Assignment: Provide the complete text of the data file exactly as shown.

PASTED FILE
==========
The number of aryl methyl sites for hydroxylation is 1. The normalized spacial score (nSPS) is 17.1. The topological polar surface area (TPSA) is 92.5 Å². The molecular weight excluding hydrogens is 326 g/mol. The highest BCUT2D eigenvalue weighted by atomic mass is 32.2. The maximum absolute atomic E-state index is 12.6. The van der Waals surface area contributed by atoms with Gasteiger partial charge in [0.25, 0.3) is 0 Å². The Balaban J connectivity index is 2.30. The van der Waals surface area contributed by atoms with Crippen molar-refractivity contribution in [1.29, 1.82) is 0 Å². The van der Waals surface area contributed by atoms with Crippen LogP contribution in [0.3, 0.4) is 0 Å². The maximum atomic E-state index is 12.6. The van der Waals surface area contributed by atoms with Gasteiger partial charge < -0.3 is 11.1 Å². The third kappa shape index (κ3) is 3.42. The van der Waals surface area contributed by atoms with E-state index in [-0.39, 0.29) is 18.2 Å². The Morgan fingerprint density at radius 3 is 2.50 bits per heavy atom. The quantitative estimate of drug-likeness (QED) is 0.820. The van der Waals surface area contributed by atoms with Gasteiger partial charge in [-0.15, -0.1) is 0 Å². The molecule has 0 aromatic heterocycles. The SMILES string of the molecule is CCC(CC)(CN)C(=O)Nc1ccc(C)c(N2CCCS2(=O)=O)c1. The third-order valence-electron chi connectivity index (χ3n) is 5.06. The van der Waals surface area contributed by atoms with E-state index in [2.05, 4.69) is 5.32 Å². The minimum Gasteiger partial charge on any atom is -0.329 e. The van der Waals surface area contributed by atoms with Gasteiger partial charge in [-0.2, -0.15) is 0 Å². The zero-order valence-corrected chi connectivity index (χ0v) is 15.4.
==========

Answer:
The number of aryl methyl sites for hydroxylation is 1. The normalized spacial score (nSPS) is 17.1. The topological polar surface area (TPSA) is 92.5 Å². The molecular weight excluding hydrogens is 326 g/mol. The highest BCUT2D eigenvalue weighted by atomic mass is 32.2. The maximum absolute atomic E-state index is 12.6. The van der Waals surface area contributed by atoms with Gasteiger partial charge in [0.25, 0.3) is 0 Å². The Balaban J connectivity index is 2.30. The van der Waals surface area contributed by atoms with Crippen molar-refractivity contribution in [1.29, 1.82) is 0 Å². The van der Waals surface area contributed by atoms with Crippen LogP contribution in [0.3, 0.4) is 0 Å². The maximum atomic E-state index is 12.6. The van der Waals surface area contributed by atoms with Gasteiger partial charge < -0.3 is 11.1 Å². The third kappa shape index (κ3) is 3.42. The van der Waals surface area contributed by atoms with E-state index in [-0.39, 0.29) is 18.2 Å². The Morgan fingerprint density at radius 3 is 2.50 bits per heavy atom. The quantitative estimate of drug-likeness (QED) is 0.820. The van der Waals surface area contributed by atoms with Gasteiger partial charge in [-0.15, -0.1) is 0 Å². The molecule has 0 aromatic heterocycles. The SMILES string of the molecule is CCC(CC)(CN)C(=O)Nc1ccc(C)c(N2CCCS2(=O)=O)c1. The third-order valence-electron chi connectivity index (χ3n) is 5.06. The van der Waals surface area contributed by atoms with E-state index in [2.05, 4.69) is 5.32 Å². The minimum Gasteiger partial charge on any atom is -0.329 e. The van der Waals surface area contributed by atoms with Gasteiger partial charge in [-0.2, -0.15) is 0 Å². The zero-order valence-corrected chi connectivity index (χ0v) is 15.4.